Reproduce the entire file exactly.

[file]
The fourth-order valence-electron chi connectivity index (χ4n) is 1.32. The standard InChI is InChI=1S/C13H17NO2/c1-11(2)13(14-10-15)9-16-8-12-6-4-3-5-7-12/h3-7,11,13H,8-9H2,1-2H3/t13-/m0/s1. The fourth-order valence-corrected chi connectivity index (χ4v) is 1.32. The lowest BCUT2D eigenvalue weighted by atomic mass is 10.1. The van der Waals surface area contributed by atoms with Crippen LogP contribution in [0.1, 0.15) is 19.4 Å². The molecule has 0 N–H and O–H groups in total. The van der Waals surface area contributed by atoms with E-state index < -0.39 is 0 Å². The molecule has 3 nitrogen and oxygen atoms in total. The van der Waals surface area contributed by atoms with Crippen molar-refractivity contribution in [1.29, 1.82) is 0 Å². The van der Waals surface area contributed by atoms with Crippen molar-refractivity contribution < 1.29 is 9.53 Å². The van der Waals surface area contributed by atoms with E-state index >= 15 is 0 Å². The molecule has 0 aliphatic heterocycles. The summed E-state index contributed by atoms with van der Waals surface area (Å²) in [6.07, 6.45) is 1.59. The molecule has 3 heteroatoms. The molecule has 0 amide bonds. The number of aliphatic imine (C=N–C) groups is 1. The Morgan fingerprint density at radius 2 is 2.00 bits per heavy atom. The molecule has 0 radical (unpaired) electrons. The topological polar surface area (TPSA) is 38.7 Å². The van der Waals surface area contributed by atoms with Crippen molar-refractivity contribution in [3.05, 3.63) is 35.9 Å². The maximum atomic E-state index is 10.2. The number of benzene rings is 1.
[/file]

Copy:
The fourth-order valence-electron chi connectivity index (χ4n) is 1.32. The standard InChI is InChI=1S/C13H17NO2/c1-11(2)13(14-10-15)9-16-8-12-6-4-3-5-7-12/h3-7,11,13H,8-9H2,1-2H3/t13-/m0/s1. The fourth-order valence-corrected chi connectivity index (χ4v) is 1.32. The lowest BCUT2D eigenvalue weighted by atomic mass is 10.1. The van der Waals surface area contributed by atoms with Crippen LogP contribution in [0.1, 0.15) is 19.4 Å². The molecule has 0 N–H and O–H groups in total. The van der Waals surface area contributed by atoms with E-state index < -0.39 is 0 Å². The molecule has 3 nitrogen and oxygen atoms in total. The van der Waals surface area contributed by atoms with Crippen molar-refractivity contribution in [1.29, 1.82) is 0 Å². The van der Waals surface area contributed by atoms with Crippen molar-refractivity contribution < 1.29 is 9.53 Å². The van der Waals surface area contributed by atoms with E-state index >= 15 is 0 Å². The molecule has 0 aliphatic heterocycles. The summed E-state index contributed by atoms with van der Waals surface area (Å²) in [6.07, 6.45) is 1.59. The molecule has 3 heteroatoms. The molecule has 0 amide bonds. The number of aliphatic imine (C=N–C) groups is 1. The Morgan fingerprint density at radius 2 is 2.00 bits per heavy atom. The molecule has 0 radical (unpaired) electrons. The topological polar surface area (TPSA) is 38.7 Å². The van der Waals surface area contributed by atoms with Crippen molar-refractivity contribution in [3.05, 3.63) is 35.9 Å². The maximum atomic E-state index is 10.2. The number of benzene rings is 1.